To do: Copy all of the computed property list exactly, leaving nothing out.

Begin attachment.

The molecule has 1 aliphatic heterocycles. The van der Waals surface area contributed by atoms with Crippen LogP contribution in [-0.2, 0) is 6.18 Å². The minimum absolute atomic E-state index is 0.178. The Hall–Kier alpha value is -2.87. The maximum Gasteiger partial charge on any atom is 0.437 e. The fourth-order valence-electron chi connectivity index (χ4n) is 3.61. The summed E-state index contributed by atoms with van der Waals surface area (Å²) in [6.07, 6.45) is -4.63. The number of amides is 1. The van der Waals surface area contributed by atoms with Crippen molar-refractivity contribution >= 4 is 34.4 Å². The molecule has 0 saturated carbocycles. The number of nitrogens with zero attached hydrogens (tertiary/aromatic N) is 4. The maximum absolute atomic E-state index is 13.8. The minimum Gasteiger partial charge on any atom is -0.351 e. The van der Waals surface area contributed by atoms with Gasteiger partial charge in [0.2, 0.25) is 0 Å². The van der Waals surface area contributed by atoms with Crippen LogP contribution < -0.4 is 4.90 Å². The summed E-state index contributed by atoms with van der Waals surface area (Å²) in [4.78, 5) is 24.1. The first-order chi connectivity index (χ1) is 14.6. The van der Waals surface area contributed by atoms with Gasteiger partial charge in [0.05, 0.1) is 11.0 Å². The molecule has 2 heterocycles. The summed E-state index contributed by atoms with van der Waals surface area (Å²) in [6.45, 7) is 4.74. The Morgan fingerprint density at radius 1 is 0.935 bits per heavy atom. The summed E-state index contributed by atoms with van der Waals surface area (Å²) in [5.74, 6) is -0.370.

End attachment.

The molecule has 1 aliphatic heterocycles. The van der Waals surface area contributed by atoms with Crippen LogP contribution in [-0.2, 0) is 6.18 Å². The minimum absolute atomic E-state index is 0.178. The Hall–Kier alpha value is -2.87. The maximum Gasteiger partial charge on any atom is 0.437 e. The fourth-order valence-electron chi connectivity index (χ4n) is 3.61. The summed E-state index contributed by atoms with van der Waals surface area (Å²) in [6.07, 6.45) is -4.63. The number of amides is 1. The van der Waals surface area contributed by atoms with Crippen molar-refractivity contribution >= 4 is 34.4 Å². The molecule has 0 saturated carbocycles. The number of nitrogens with zero attached hydrogens (tertiary/aromatic N) is 4. The maximum absolute atomic E-state index is 13.8. The minimum Gasteiger partial charge on any atom is -0.351 e. The van der Waals surface area contributed by atoms with Gasteiger partial charge in [0.2, 0.25) is 0 Å². The van der Waals surface area contributed by atoms with Crippen LogP contribution < -0.4 is 4.90 Å². The summed E-state index contributed by atoms with van der Waals surface area (Å²) in [4.78, 5) is 24.1. The first-order chi connectivity index (χ1) is 14.6. The van der Waals surface area contributed by atoms with Gasteiger partial charge in [0.05, 0.1) is 11.0 Å². The molecule has 2 heterocycles. The summed E-state index contributed by atoms with van der Waals surface area (Å²) in [6.45, 7) is 4.74. The Morgan fingerprint density at radius 1 is 0.935 bits per heavy atom. The summed E-state index contributed by atoms with van der Waals surface area (Å²) in [5.74, 6) is -0.370.